Relying on healthcare wearables

IECQ meets all requirements for safe, green electronic components

By Claire Marchand

The doctor-patient relationship has evolved tremendously in the past decade or so. There was a time when any medical exam had to be performed at a hospital or a doctor’s practice. The recent and rapid emergence of home healthcare technologies is slowly changing the whole medical landscape.

Withings wireless blood pressure monitor
Home blood pressure monitor (Withings)

Monitor health data anywhere anytime

People suffering from diabetes, high blood pressure or a heart condition may find solace in these developments. They can monitor their health data on a daily basis while at home or in the office, share it with their physician and lead as normal a life as their ailment permits. 

Chronic disease management is only one aspect of medical electronics. Post-operative care and assisted living for the elderly or those living in remote and rural areas also benefit from these new technologies. 

The first electrocardiogram (ECG) machine, invented by Willem Einthoven 100 years ago, weighed more than 270 kg. Today, wearable cardiac monitors may weigh about 100 grams. Frequent travellers who need to monitor their blood pressure daily have devices that easily fit in a suitcase. People who have to take medication regularly can rely on electronic pillboxes that remind them when to ingest which pill. And so on… 

As with any electronic equipment, all those devices would not exist without electronic components. To accompany the rapid technological developments of recent years, electronic component manufacturers have been designing products that are smarter, much smaller and offer enhanced performance and functionality. 

Electronics inside

Sensors, connectors, resistors, capacitors, semiconductors, diodes, light-emitting diodes (LEDs), organic LEDs (OLEDs), microelectromechanical systems (MEMS) and nanoelectromechanical systems (NEMS) are just some of the numerous components that are widely used in all kinds of electronic equipment and devices, including medical devices and wearables. For them to work smoothly, they have to have high-quality electronics inside. One faulty component can have disastrous effects. 

IECQ ensures product safety and reliability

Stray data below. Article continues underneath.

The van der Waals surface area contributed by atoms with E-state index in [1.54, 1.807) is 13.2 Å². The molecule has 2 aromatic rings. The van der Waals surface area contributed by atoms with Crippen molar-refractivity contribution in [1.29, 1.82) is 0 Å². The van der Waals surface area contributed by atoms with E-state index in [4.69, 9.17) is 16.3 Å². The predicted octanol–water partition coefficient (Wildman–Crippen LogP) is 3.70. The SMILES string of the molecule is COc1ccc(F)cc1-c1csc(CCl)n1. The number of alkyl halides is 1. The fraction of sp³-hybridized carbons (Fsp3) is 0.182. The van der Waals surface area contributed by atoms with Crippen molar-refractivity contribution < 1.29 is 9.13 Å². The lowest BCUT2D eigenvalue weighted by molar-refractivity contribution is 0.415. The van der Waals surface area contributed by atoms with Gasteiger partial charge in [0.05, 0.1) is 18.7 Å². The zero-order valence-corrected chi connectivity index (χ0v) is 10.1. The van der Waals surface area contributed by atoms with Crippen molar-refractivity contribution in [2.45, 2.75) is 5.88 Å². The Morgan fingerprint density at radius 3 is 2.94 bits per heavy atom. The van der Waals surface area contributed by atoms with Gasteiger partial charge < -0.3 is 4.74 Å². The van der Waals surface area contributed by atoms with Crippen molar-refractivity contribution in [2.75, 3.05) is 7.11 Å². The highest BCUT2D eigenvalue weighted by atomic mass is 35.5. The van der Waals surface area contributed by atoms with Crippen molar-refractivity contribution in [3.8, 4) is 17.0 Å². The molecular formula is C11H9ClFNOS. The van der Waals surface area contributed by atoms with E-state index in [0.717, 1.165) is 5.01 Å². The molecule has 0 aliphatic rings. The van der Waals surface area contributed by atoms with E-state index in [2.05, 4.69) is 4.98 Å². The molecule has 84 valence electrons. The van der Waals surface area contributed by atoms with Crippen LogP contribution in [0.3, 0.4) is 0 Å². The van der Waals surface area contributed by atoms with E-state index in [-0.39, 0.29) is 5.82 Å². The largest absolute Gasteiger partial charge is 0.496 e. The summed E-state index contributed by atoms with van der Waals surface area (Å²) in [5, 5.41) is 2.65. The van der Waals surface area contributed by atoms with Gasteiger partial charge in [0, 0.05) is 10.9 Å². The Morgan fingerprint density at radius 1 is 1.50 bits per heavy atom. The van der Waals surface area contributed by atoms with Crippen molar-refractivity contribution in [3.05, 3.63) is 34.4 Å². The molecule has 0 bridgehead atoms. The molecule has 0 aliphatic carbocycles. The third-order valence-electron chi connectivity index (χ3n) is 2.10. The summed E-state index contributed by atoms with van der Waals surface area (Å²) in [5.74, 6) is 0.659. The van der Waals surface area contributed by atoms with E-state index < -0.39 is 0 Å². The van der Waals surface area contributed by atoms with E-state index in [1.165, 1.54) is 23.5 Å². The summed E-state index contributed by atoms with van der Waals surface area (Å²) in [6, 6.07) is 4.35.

Electronic component manufacturers and suppliers have a very powerful tool at their disposal to ensure that their products are safe, reliable and meet the strictest requirements: IECQ, the IEC Quality Assessment System for Electronic Components. 

As a worldwide approval and certification system covering the supply of electronic components, assemblies and associated materials and processes, IECQ tests and certifies components using quality assessment specifications based on IEC International Standards. 

The numerous types of electronic component covered by IECQ are used in all kinds of technologies, from the smallest device to the most complex piece of equipment. At present, there are eight families of components certified by IECQ: 

  • Active components, including integrated circuits;
  • Electromagnetic components;
  • Electromechanical components;
  • Electro-optic components;
  • Hybrid integrated circuits;
  • Passive components;
  • Printed wiring boards;
  • Wire, cables and connectors;
  • Assemblies;
  • Component Modules;
  • Ancillary items e.g. Insulator / shielding materials, heat transfer compounds and materials etc.;
  • Electronic part enclosures and housing materials. 

Hazardous substances: Facilitating proof of compliance

Concern for the environment and the need to eliminate hazardous waste prompted IECQ to devise a new scheme to help electronic component suppliers prove that their products comply with requirements to be free of hazardous substances. 

Since the launch of the programme in 2005, the IECQ Hazardous Substances Process Management (HSPM) scheme has grown tremendously. Many countries around the world have passed legislation restricting the use of hazardous substances in electrical and electronic products. 

For instance the European Union (EU) has adopted Directives restricting the use of hazardous substances in electrical and electronic equipment. These Directives have become law in all 28 EU member countries. 

Manufacturers using IECQ HSPM Certification are sure to meet EU requirements set out in the Restriction of the Use of Certain Hazardous Substances in Electrical and Electronic Equipment (RoHS) Directive, the Waste Electrical and Electronic Equipment (WEEE) Directive and the Registration, Evaluation, Authorization and Restriction of Chemicals (REACH) Regulation. 

Through IECQ HSPM certification, electronic component manufacturers and suppliers can demonstrate that their electrical and electronic components and assemblies meet hazardous-substance-free specific local, national and international requirements. 

In the same way, manufacturers of medical devices and wearables who use electronic components that bear IECQ HSPM certification can advertize their products as free of all hazardous materials. 

Competitive edge

All IECQ certificates are recognized in all IECQ member countries and beyond, thus helping to reduce costs and time to market and eliminating the need for multiple testing. 

More information: www.iecq.org

Gallery
Portable ECG Healthcare portable ECG (Photo: E-Health)
Withings wireless blood pressure monitor Home blood pressure monitor (Withings)
e-pill dispenser This Electronic Medication Organizer and Dispenser (EMOD) was developed by the University of North Carolina at Chapel Hill (Photo: Rehabilitation Engineering Design Projects, UNC)